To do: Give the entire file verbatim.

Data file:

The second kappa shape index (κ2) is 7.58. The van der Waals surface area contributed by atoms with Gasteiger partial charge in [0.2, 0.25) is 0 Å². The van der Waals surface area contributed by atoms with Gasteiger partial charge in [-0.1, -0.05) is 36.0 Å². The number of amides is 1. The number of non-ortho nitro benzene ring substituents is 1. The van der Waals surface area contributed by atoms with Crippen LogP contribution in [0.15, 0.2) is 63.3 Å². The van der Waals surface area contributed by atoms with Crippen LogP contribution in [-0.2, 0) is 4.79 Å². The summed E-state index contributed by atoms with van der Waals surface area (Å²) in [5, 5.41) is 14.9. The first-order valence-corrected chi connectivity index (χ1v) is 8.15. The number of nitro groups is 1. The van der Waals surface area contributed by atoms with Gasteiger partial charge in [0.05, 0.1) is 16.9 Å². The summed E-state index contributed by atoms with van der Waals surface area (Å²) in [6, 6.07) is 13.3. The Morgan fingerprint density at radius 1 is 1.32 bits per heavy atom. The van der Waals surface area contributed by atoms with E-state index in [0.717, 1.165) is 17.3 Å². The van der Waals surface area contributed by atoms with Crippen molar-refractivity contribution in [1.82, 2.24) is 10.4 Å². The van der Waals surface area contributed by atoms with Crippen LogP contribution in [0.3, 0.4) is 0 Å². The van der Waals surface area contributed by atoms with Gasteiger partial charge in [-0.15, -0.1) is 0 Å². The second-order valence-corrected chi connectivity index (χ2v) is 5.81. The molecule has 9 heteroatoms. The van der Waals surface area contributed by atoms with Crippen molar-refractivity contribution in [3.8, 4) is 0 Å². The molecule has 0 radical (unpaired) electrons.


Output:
The second kappa shape index (κ2) is 7.58. The van der Waals surface area contributed by atoms with Gasteiger partial charge in [0.2, 0.25) is 0 Å². The van der Waals surface area contributed by atoms with Gasteiger partial charge in [-0.1, -0.05) is 36.0 Å². The number of amides is 1. The number of non-ortho nitro benzene ring substituents is 1. The van der Waals surface area contributed by atoms with Crippen LogP contribution in [0.15, 0.2) is 63.3 Å². The van der Waals surface area contributed by atoms with Crippen LogP contribution in [-0.2, 0) is 4.79 Å². The summed E-state index contributed by atoms with van der Waals surface area (Å²) in [5, 5.41) is 14.9. The first-order valence-corrected chi connectivity index (χ1v) is 8.15. The number of nitro groups is 1. The van der Waals surface area contributed by atoms with Gasteiger partial charge in [0.05, 0.1) is 16.9 Å². The summed E-state index contributed by atoms with van der Waals surface area (Å²) in [6, 6.07) is 13.3. The Morgan fingerprint density at radius 1 is 1.32 bits per heavy atom. The van der Waals surface area contributed by atoms with E-state index in [0.717, 1.165) is 17.3 Å². The van der Waals surface area contributed by atoms with Crippen molar-refractivity contribution in [1.82, 2.24) is 10.4 Å². The van der Waals surface area contributed by atoms with Crippen LogP contribution in [0.3, 0.4) is 0 Å². The van der Waals surface area contributed by atoms with Gasteiger partial charge in [-0.15, -0.1) is 0 Å². The second-order valence-corrected chi connectivity index (χ2v) is 5.81. The molecule has 9 heteroatoms. The van der Waals surface area contributed by atoms with Crippen molar-refractivity contribution in [3.8, 4) is 0 Å². The molecule has 0 radical (unpaired) electrons.